• Startup to
    Business Unicorn
    Startup to
    Business Unicorn
    StarHub Business Site
    StarHub Business Site
    Portrait of confident architect working at blueprint
  • Portrait of confident architect working at blueprint

    Startup to
    Business Unicorn

From Startup to
Fortune's Unicorn List

Despite being a tiny red dot, Singapore has certainly made its mark on the map when it comes to business. According to Fortune’s The Unicorn List, the lion city is home to three startups valued above US$1 billion, placing it within the top 5 incubators of Unicorn businesses in the world1.

Even though all 3 companies share a mutual claim to entrepreneurial triumph, their stories and journey to this massive achievement varies greatly.

"We give you the rundown on these three game-changers and their secrets to success.”

Understanding the local market

Unsurprisingly, the second local unicorn is one you’ve heard of, and probably use. Grab, a Singapore-based Taxi booking app has accumulated a net worth of US$1.6 billion since its inception four years back.

Unlike Singapore’s top-billing unicorn Garena, this startup was entirely self-funded. The app’s success came from being familiar with the machinations of the Asian market and its consumer base.

“CEO Anthony Tan says his intrinsic knowledge of the local and regional market gave him a home advantage over competition like Uber.”

“There is a clear advantage of being local” he states, explaining that Grab and its regional partners benefit not only from understanding local customers, but local statutory requirements and competitor practices as well2.

For example in Singapore, taxi operators take a 40 cent cut for every booking. Grab disrupts the traditional system by taking a lower cut of 30 cents, their lower rates hence making them more appealing, not only to customers but to drivers.

Tan explains that his previous experience running the family business “taught him how to work with governments, as well as with people of different nationalities and cultures”. This attributes to not only Grab’s ability to disrupt the local market, but its ability to build strong partnership with similar businesses in the region. By providing customers with a seamless Grab experience across regional countries, the need for them to look to other ride-hailing apps is eliminated, making the startup a front runner among SEA transport providers.

Putting the customer first

Another business that benefits from focusing on regional growth rather than global expansion is Southeast Asia e-Commerce giant Lazada. Having established the company in 2011, Maximillian Bittner strove towards creating what is now touted the “Amazon of Southeast Asia”, resting easy at a $1.3 billion valuation.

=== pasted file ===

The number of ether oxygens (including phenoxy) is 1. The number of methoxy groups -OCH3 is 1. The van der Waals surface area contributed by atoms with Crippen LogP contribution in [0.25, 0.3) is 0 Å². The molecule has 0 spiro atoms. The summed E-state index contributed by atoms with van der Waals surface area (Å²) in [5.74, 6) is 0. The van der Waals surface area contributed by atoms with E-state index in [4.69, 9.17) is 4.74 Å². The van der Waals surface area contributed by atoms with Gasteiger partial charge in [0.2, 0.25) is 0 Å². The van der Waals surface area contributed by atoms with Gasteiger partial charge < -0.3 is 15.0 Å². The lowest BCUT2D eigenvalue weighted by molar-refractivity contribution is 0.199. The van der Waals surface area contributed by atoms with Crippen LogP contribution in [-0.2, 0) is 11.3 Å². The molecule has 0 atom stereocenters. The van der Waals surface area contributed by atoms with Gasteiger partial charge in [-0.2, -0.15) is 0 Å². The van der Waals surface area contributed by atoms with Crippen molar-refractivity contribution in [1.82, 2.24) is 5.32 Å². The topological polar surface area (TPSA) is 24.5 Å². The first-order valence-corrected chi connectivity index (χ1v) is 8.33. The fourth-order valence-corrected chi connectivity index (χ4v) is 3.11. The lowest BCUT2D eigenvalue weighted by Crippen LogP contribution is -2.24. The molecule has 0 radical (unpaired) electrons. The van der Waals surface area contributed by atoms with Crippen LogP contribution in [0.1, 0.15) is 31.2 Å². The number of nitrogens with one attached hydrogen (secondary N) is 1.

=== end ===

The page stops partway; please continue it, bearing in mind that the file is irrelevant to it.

His advice:

“Don’t forget that customers come first … live and breathe the customer experience everyday”.

Lazada implements this through a loyalty system—the Net Promoter Score (NPS). This business tool offers customers an index, for example from 1 to 10, upon which they indicate how likely they are to recommend the service to others. By keeping track of customer satisfaction, Lazada positions itself as a dependable source of reliable products.

Although Bittner has since moved on to other ventures, his successor Martell Hardenberg ensures that the customer-centric business model that contributed to the company’s immense success is still in play.


With a value of US$2.5 billion, the video game company Garena is the highest valued local startup to date.  The internet and mobile platform is the brain child of Forrest Li, a Stanford University graduate. Li harnessed his connections as a Stanford alumni to connect with industry frontrunners like Skype Cofounder Toivo Annus, and Kuok Khoon Hong, CEO of Asia’s leading agribusiness organisation Wilmar, through mutual friends. These powerful connections became angel investors in Li’s first venture—GG Game.

Despite the initial startup falling short of expectations, Li’s investors gave him a second chance, with an added US$1 million in funding. As Li himself explains, “For angel investors, they bet on people, and they feel that someday you can make something happen.”3

Armed with this new experience and funding, Li then founded Garena in 2009. The capital enabled him to effectively spearhead the creation of what is now a leading mobile and online gaming platform in SEA, enabling gamers to connect and play PC games. Garena has since branched out into e-commerce, social networking and even F&B franchise ventures, thus becoming one of Singapore’s biggest success stories.

While you might not have the contact of Ivy-league venture capitalists at your disposal, Li’s method of capitalising on profitable connections and expanding his business from there shows how far networking is capable of taking you.

Given the current economic climate, propelling your small business to growth may often be a seemingly impossible battle. Seeing what these startups-turned-unicorns have accomplished within less than a decade however, shows that with the right opportunity and strategy, it can be done.

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